Attempts to broaden the conceptualization of fatherhood have stimulated considerable debate among researchers, theorists, policymakers, and the public at large regarding the diversity of family types and parental roles. The ecology of family life is continuing to change and thus many children will grow up in the twenty-first century without their biological fathers and/or with stepfathers. It is estimated that one-third of children will spend some time in a non-marital or stepfamily before they reach the age of eighteen. Dissolutions of stepfamilies are also increasing. This complicated family structuring will expose children to situations that demand adjustment to novel and complex relationships with sets of parents and siblings. Different father types—biological, ''social,'' stepfather—will increasingly shape children's attachments, social-emotional competencies, linguistic and cognitive attainments, and orientation to family and work. Theoretical models of parenting must be reformulated to accommodate new family structures as well as culturally diverse conceptions of fatherhood.
Investigators of father involvement have struggled with definitions of what it means to be an ''involved father.'' Father involvement is a multidimensional, continually evolving concept—both at the level of scholarship and at the level of cultural awareness. Although cultural ideals of fatherhood have evolved over time, much of what is understood about parenting (and particularly what is thought of as good parenting) stems from research and theory developed on mothers—the maternal template. In effect, it is a struggle against generational, gender, class, and ethnic biases.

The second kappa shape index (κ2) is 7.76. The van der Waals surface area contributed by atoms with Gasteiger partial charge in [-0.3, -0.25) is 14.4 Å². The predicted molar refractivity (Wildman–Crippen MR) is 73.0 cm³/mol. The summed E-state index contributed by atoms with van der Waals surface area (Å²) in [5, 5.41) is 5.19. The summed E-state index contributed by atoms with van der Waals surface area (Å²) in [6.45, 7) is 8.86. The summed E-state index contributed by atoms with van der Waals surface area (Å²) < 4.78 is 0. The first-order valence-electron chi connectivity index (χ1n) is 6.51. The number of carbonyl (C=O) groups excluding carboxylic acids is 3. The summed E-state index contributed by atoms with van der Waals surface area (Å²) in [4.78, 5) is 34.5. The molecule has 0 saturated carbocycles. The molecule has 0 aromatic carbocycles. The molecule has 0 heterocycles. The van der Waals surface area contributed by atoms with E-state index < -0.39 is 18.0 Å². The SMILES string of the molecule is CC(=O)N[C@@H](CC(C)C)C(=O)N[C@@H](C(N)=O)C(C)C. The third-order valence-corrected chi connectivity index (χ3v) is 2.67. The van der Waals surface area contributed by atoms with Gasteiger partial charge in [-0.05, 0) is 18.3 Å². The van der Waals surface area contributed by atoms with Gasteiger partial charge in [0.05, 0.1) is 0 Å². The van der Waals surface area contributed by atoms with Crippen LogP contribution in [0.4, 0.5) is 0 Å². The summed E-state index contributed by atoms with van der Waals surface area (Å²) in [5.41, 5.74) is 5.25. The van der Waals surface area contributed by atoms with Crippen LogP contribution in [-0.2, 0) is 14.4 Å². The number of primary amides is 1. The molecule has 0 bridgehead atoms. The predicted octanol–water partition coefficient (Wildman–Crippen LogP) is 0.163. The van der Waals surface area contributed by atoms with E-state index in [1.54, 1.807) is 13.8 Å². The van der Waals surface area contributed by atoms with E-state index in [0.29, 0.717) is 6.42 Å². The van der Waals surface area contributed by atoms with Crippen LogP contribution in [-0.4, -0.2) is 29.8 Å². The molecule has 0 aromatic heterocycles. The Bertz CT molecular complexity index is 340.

The unidimensional focus of father involvement research (i.e., on the amount of fathering) in the 1970s and 1980s yielded to broader and more inclusive definitions. For example, Michael Lamb and his colleagues, in a 1987 article, distinguished among accessibility—a father's presence and availability to the child, regardless of the actual interactions between father and child; engagement—a father's experience of direct contact, caregiving, and shared interactions with his child; and responsibility—a father's participation in such tasks as selecting a pediatrician and making appointments, selecting child-care settings or babysitters, arranging after-school care and the care of sick children, talking with teachers, and monitoring children's whereabouts and activities. Others have distinguished among the types of activities in which fathers and their children engage (e.g., play, direct care) or between the quantity and quality of care.
Multidimensional constructions of father involvement, however, have not yet been integrated into a comprehensive conceptual framework. The challenge for researchers is to strike a balance between sensitivity to multiple dimensions of father involvement and explanatory parsimony. Questions need to be asked about relations among dimensions of father involvement and how changes to one dimension (e.g., responsibility) affect others (e.g., availability). In addition, it is unclear whether these models capture variation across types of family structure and ethnic/ cultural groups. Likewise, researchers must consider father involvement as it operates within a family system that gives it a particular meaning and significance.
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